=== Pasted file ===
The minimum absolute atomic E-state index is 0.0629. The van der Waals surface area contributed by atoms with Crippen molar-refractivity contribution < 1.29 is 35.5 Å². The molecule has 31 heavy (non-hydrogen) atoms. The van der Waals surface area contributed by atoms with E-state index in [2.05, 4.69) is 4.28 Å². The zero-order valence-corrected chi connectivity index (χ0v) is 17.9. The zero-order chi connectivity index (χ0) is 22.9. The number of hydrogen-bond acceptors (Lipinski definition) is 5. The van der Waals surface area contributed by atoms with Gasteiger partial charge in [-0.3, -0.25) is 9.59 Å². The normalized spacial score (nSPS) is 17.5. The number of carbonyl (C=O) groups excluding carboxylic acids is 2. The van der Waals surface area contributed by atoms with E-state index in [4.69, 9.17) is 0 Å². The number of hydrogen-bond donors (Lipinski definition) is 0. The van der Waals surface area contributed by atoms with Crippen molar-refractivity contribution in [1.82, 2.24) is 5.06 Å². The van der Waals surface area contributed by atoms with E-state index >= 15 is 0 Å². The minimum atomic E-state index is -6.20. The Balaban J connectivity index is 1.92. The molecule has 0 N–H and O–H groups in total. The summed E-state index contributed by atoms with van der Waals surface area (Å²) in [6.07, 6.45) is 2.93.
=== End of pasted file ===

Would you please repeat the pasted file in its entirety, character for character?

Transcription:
The minimum absolute atomic E-state index is 0.0629. The van der Waals surface area contributed by atoms with Crippen molar-refractivity contribution < 1.29 is 35.5 Å². The molecule has 31 heavy (non-hydrogen) atoms. The van der Waals surface area contributed by atoms with E-state index in [2.05, 4.69) is 4.28 Å². The zero-order valence-corrected chi connectivity index (χ0v) is 17.9. The zero-order chi connectivity index (χ0) is 22.9. The number of hydrogen-bond acceptors (Lipinski definition) is 5. The van der Waals surface area contributed by atoms with Gasteiger partial charge in [-0.3, -0.25) is 9.59 Å². The normalized spacial score (nSPS) is 17.5. The number of carbonyl (C=O) groups excluding carboxylic acids is 2. The van der Waals surface area contributed by atoms with E-state index in [4.69, 9.17) is 0 Å². The number of hydrogen-bond donors (Lipinski definition) is 0. The van der Waals surface area contributed by atoms with Crippen molar-refractivity contribution in [1.82, 2.24) is 5.06 Å². The van der Waals surface area contributed by atoms with E-state index >= 15 is 0 Å². The minimum atomic E-state index is -6.20. The Balaban J connectivity index is 1.92. The molecule has 0 N–H and O–H groups in total. The summed E-state index contributed by atoms with van der Waals surface area (Å²) in [6.07, 6.45) is 2.93.